PONTIAC, Mich. — The Honda Civic Type R is a wonderful machine. While the exterior design is not for everyone, there's no arguing about how well the car drives. We love its sharp steering, slick six-speed manual and nimble chassis, making it one of the best hot hatches of all time. On a sunny afternoon at M1 Concourse, an 11-turn, 1.5-mile road course in Pontiac, I was given a brief opportunity to sample something even hotter: Todd Lamb and Atlanta Speedwerks' No. 84 Honda Civic Type R TCR. The Type R TCR is a fully-prepped, factory-backed spec racer ready to compete in a number of global series. The TCR formula is FIA sanctioned, with races found all over the world, the most notable of which is the World Touring Car Cup, where you'll see Type R TCRs battle against models like the Audi RS3 LMS, Volkswagen Golf GTI TCR and Hyundai Veloster N TCR. Honda HPD even provides support at certain races. You still have to field your own crew, but Honda is there to help. And it's available to anyone with enough cash. For $172,238, you get the car, complete with an XTRAC sequential gearbox, a MoTec ECU, Ohlins dampers, 18x10-inch O.Z. wheels, stainless exhaust, an FT3 100-liter fuel tank and an adjustable differential preload. Other features include a cage, an air-jack system, an OMP seat and harness, and a multi-function quick-release steering wheel. You can purchase set-up tools – a quick-filling fuel system, toe setting equipment, clutch centering tool, footrest assembly, shock pump, set up wheel, front pads changing spacer tool and side impact panels – for $13,298. Spare suspension components, brake discs, a front splitter and wheel spacers are another $21,402. An upgraded ABS system is $12,768, a data and scrutineering logger is $4,664 and homologation documents showing the car meets TCR regulations is $1,344. Final assembly for the car is handled in Italy by J.A.S. Motorsports, but, like the regular Type R, the engines are built in Ohio while bodies-in-white come from England. The front and rear bumpers are both composite, as are the significantly wider front and rear fenders meant to cover the 10-inch wide wheels. The front fenders in particular look massive, but they only add 2.9 inches to the Type R's width. The adjustable rear wing makes the standard car's aero look paltry by comparison, but the whole thing comes together in a purposeful sort of way. I wouldn't go so far as to say it's pretty, but – especially when viewed from the front – it's quite intimidating. The gutted interior means every rock or pebble snaps, pings and reverberates throughout what amounts to a giant metal and composite can. The doors and dash are both black plastic, meaning the only things to really look at inside are the digital display and the smattering of buttons and toggles where the center console used to be. The display itself shows tons of data, from individual wheel speed to steering angle to temperatures for just about everything on the car. You're locked in tight thanks to the six-point harness, but visibility is still pretty good. After all, this is still a Civic. On the track, the Type R TCR drives like a single-minded Civic with all semblance of comfort stripped away, leaving you with a very loud and very fast hot hatch. It still feels like the same basic car, but everything has been dialed to 11. The standard Civic Type R's 2.0-liter turbocharged inline-four sends 306 horsepower to the front wheels, but the TCR turns things up a bit thanks to a modified intake, exhaust and a unique engine map. Output is around 340 horsepower, though that can be adjusted to keep parity within the racing class. It's not the most explosive thing I've ever driven in a straight line, but, outside of some wheelslip in the track's tightest corner, the Type R TCR puts the power down with ease. There's a clutch, but you only use it to get rolling in first gear. Beyond that you only need to pull one of the wheel-mounted paddles to shift the six-speed sequential gearbox. Shifts are sharp and aggressive, cracking off with a loud bark from the engine. The steering feel is excellent. It doesn't take much movement from the small wheel to bend the Civic around a corner. There's a slight tug if you get on the power too early, but wind things out and the car points straight and true. The brakes require a bit more pressure than I expected, but when the calipers do clamp, they clamp hard. There's no drama or protesting squeals from the tires, just a bit of a dip in the nose and a little pressure in your chest as the harness holds you down. We only had 10 laps in total and I could have gone for 50 more. It was a riot, but not in the same way as something like a Lamborghini, Ferrari or McLaren. Those cars are brutally quick and could easily outgun the Type R TCR in a straight line. But the raw sensations are what make the Civic Type R TCR so enjoyable. It cuts through the fat and delivers the single most exhilarating experience I've ever had in a front-wheel-drive car, and one of the most enjoyable I've had in any car. Sure, you can buy a sleek, leather-lined mid-engine Italian supercar for roughly the same money, but this is a real racecar prepped to compete in a professional series, complete with spare parts and factory support. Trust us, that's sure not something you get if you spend a quarter million on a Lamborghini, nor will you get the same steady dose of adrenaline handing the keys off to a valet as you will dicing it up with WTCC competitors turning laps in anger. There are cheaper ways to go racing, but considering what the Civic Type R TCR provides, it seems like a bargain to us.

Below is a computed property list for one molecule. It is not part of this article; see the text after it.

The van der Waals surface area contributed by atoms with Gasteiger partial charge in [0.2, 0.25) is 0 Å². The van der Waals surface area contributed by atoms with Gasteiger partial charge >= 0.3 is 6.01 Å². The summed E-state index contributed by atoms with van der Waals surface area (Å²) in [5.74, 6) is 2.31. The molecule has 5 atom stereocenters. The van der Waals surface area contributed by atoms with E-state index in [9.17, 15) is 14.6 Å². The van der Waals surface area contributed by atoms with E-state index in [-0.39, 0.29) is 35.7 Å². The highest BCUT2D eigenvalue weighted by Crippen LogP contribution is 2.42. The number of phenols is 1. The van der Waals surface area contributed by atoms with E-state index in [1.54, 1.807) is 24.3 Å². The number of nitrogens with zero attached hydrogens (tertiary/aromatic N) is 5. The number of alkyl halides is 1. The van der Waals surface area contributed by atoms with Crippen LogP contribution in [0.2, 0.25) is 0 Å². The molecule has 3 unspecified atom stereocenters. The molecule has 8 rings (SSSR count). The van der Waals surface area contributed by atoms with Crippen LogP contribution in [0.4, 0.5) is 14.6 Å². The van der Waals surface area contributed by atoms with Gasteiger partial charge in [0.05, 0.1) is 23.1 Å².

Honda showed the Urban EV concept at the 2017 Frankfurt Motor Show, then showed the Sports EV concept at that year's Tokyo Motor Show. Built on the same electric platform as the Urban EV, Honda designers showed how much classic sports car elan they could work into a diminutive package. The Urban EV has since become the production Honda E, due on sale later this year. Autoweek.nl recently dug up Japanese patent office images filed last December that show a potential production version of the Sports EV. The images show a redrawn coupe, the long hood and erect, aft-set glasshouse giving way to a more modish, elegant line. And we'd still rock it until its range ran out. Styling similarities with the Honda E and the original concept remain, such as the round headlights, bulging front fenders that arch above the hood, wide rear haunches, and black decorative panels. Yet within the fastback profile, the corners are much squarer, the cabin's been moved forward, and the taillights are triangular. Along with a shorter hood, the effect is that of a pure mid-engined silhouette, complete with what look like functional vents ahead of the rear wheels. Assuming the dimensions aren't vastly different from those of the show car, we're talking about a product around the size of a Mazda MX-5 Miata. It's not the "backyard custom car feel" that designer Makoto Harada aimed for with the concept, but it puts a lot of pert confidence in a small footprint. At that Tokyo show, Honda CEO Takahiro Hachigo said the chances of a production Sport EV concept "depend on feedback from Europe and Japan." Based on our own reading, the feedback's been outstanding, and we know Honda plans to expand use of the Honda E's platform into other vehicle classes, including a commercial vehicle. Of course, patent drawings are nothing more than bookmarks notating a particular piece of intellectual property. However, if Honda put its 35.k-kWh battery and electric motor with 148 horsepower and 221 pound-feet of torque into the car in these images, we think we'd be looking at another electric hit.
The problem with electric cars is that they usually take a while to charge. Even fast charging still cannot compare to the speed it takes to refill a car with gas. We imagine that eventually there could be a point in time when we get used to charging times or when charging times drop, but until then, it seems that Toyota is exploring a new electric car concept.
As you can see in the photo above, Toyota is experimenting with a new electric car concept that comes with solar panels built into the roof, bonnet, and boot of the car. What this means is that as the car drives, the solar panels will be capable of drawing power from the sun, which in turn keeps the car’s battery charged.